They must have lived there sometime as my mother, who was the youngest child, was born there [in 1790]. When Grandfather came home from the war he was accompanied by a man by the name of Robinson who stopped at his daughter's to stay over night, and as they were both tired, he urged grandfather to stop and stay with him, but he refused saying it had been a long time since he saw his family and he must go on. The next morning Mr. Robinson was found with his throat cut from ear to ear, as was supposed by the Tories. His son-in-law was also suspected of being privy to the deed.
Grandmother was an M. D. (doctor) and after the war was ended and she went back to the neighborhood of her old home, in her practice she saw a scarlet broadcloth cloak of her own that had been taken and made into clothes for children. Her practice, after she came to Chenango County, N.Y., extended a good ways, some 30 or 40 miles from home, and as the country was new and roads bad, she always went on horseback.
They came to Oxford, Chenango Couty when my mother was some 2 or 3 years old [in 1792/93]. There was but one house where Oxford Village now stands. They located four miles from Oxford on what is now known as the Padgett Brook. The place they made their home was close by the brook and composed of rocks on two or three sides with the other side of logs and covered with some such material filled in with brush. There was a rock in one corner about the height of a bedstead, where they made their bed, and a fireplace on one side where they built their fire and a corner for the ashes. I have been there with my mother and have seen the blackened rock that served as a fireplace, also the rock that served the purpose of bedstead. She pointed out the place where the wolves killed a steer and ate it, only a little way from the house, on a point of land across the brook. She said the wolves would come and scratch on top of the house and howl in the night. The place goes by the name of Stone Robbie.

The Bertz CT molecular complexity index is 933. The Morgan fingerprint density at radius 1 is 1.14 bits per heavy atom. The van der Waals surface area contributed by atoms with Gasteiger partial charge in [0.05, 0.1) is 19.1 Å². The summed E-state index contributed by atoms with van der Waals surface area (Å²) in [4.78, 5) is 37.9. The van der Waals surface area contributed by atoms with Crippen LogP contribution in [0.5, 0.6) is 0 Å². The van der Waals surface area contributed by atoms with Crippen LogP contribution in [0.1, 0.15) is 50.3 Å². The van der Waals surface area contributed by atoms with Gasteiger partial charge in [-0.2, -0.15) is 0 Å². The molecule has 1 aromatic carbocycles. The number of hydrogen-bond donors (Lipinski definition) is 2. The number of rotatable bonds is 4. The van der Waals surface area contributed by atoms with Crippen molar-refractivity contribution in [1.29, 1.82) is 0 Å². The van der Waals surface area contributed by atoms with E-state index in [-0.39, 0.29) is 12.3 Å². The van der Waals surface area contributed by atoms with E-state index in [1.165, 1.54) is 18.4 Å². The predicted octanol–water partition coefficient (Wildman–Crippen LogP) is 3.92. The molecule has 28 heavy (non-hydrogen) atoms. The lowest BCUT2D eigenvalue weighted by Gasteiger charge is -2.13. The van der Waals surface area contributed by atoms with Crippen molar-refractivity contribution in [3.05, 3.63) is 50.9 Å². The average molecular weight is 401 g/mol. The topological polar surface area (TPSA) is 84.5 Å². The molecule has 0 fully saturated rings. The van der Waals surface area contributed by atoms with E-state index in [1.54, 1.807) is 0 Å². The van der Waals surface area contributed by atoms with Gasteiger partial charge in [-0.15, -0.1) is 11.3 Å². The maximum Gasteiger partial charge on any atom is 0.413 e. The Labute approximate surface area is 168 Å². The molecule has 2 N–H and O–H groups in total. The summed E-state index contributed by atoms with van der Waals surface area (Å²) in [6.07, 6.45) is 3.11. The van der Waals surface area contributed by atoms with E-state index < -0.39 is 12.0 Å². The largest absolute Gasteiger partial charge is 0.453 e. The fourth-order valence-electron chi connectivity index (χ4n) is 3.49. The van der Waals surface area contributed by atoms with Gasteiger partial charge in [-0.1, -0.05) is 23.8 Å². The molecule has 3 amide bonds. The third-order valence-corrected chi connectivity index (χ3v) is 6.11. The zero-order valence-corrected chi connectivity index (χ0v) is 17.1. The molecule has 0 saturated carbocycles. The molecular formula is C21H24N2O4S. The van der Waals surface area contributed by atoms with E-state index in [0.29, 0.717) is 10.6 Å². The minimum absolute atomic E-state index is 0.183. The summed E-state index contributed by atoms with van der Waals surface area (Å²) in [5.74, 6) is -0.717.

That, with several acres of adjoining land, fell to my mother's share when her father died [in 1817]. He was blind twelve years before his death. They owned the land and a frame house about a quarter of a mile from the Robbie and were living there when grandmother died [in 1822].
They had nine children, one buried in England. John and James were born in England, and William, Hannah, Martha, and Robert and Jane were born in America. John's first wife was Annie Winchels. She left no children. His last wife was Abigal (Abigail) Preston by whom he had thirteen children. The daughters were Elizabeth, Hannah, Annie, Abigail, Mariah, and one, I believe, was scaled to death. The sons were John, Lorenzo, William, Henry, Lewis, Mark and Harvey. Uncle James married Elenor Bartle, who had one child and she and the child both died. Then he married Abgail Havens by whom he had six children, Eleanor, Beulah, Hannah, Nelson, James and Peter. The youngest is the only one living at the present time (1894). Beulah married Aaron Wooster, Hannah married Stephen Avery, Nelson a Clark, and James a Russell and Peter an Anderson.